Title page for ETD etd-10198-11378


Type of Document Dissertation
Author Tatting, Brian F.
Author's Email Address tatting@vt.edu
URN etd-10198-11378
Title Analysis and Design of Variable Stiffness Composite Cylinders
Degree PhD
Department Engineering Mechanics
Advisory Committee
Advisor Name Title
Gürdal, Zafer Committee Chair
Hyer, Michael W. Committee Member
Johnson, Eric R. Committee Member
Librescu, Liviu Committee Member
Meirovitch, Leonard Committee Member
Keywords
  • cylinder
  • composite
  • stiffness
  • curvilinear fiber
  • Brazier effect
Date of Defense 1998-10-13
Availability unrestricted
Abstract
An investigation of the possible performance improvements of thin circular cylindrical shells through the use of the variable stiffness concept is presented. The variable stiffness concept implies that the stiffness parameters change spatially throughout the structure. This situation is achieved mainly through the use of curvilinear fibers within a fiber-reinforced composite laminate, though the possibility of thickness variations and discrete stiffening elements is also allowed. These three mechanisms are incorporated into the constitutive laws for thin shells through the use of Classical Lamination Theory. The existence of stiffness variation within the structure warrants a formulation of the static equilibrium equations from the most basic principles. The governing equations include sufficient detail to correctly model several types of nonlinearity, including the formation of a nonlinear shell boundary layer as well as the Brazier effect due to nonlinear bending of long cylinders. Stress analysis and initial buckling estimates are formulated for a general variable stiffness cylinder. Results and comparisons for several simplifications of these highly complex governing equations are presented so that the ensuing numerical solutions are considered reliable and efficient enough for in-depth optimization studies. Four distinct cases of loading and stiffness variation are chosen to investigate possible areas of improvement that the variable stiffness concept may offer over traditional constant stiffness and/or stiffened structures.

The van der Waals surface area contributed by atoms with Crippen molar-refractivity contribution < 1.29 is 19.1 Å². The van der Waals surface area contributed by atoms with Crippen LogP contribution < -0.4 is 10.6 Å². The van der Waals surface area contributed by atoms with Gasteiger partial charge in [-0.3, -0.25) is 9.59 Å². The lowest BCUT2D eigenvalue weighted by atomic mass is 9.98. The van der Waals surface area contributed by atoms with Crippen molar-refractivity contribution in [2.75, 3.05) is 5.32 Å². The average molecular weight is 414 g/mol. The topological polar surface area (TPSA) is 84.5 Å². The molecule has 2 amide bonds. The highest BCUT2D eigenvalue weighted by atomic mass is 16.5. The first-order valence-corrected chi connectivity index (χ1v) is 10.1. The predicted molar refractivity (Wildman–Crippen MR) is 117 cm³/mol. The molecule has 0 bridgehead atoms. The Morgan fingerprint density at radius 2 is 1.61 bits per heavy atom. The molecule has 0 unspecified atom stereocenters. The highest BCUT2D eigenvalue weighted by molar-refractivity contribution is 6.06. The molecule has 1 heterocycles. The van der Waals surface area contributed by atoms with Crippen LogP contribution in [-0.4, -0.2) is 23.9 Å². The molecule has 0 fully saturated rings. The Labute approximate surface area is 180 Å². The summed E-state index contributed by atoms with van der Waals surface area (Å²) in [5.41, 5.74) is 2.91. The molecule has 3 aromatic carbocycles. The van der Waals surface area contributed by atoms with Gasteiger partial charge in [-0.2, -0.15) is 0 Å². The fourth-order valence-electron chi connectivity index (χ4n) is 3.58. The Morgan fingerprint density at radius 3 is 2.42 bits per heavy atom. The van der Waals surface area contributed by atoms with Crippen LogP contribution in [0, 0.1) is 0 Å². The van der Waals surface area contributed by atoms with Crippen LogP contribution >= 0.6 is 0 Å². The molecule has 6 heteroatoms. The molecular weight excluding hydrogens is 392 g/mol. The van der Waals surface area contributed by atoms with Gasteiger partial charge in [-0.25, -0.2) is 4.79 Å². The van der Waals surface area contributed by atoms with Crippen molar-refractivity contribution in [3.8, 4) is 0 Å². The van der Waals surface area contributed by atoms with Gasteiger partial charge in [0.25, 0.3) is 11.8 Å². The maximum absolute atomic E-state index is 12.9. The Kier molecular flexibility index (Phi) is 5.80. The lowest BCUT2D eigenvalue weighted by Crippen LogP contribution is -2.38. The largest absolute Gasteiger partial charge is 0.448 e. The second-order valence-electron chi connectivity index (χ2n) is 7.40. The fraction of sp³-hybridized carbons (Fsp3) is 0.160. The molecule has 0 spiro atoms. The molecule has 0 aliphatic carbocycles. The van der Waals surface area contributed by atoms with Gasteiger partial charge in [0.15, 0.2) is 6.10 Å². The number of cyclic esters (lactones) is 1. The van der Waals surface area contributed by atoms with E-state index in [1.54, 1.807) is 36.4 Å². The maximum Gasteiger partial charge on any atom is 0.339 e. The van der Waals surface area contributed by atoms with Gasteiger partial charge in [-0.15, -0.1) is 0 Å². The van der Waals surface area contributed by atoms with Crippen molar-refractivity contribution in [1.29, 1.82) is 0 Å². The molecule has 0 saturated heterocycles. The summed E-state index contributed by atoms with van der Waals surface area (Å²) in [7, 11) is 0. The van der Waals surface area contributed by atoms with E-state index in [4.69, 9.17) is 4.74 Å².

The initial investigation deals with the simplest solution for cylindrical shells in which all quantities are constant around the circumference of the cylinder. This axisymmetric case includes a stiffness variation exclusively in the axial direction, and the only pertinent loading scenarios include constant loads of axial compression, pressure, and torsion. The results for these cases indicate that little improvement over traditional laminates exists through the use of curvilinear fibers, mainly due to the presence of a weak link area within the stiffness variation that limits the ultimate load that the structure can withstand. Rigorous optimization studies reveal that even though slight increases in the critical loads can be produced for designs with an arbitrary variation of the fiber orientation angle, the improvements are not significant when compared to traditional design techniques that utilize ring stiffeners and frames.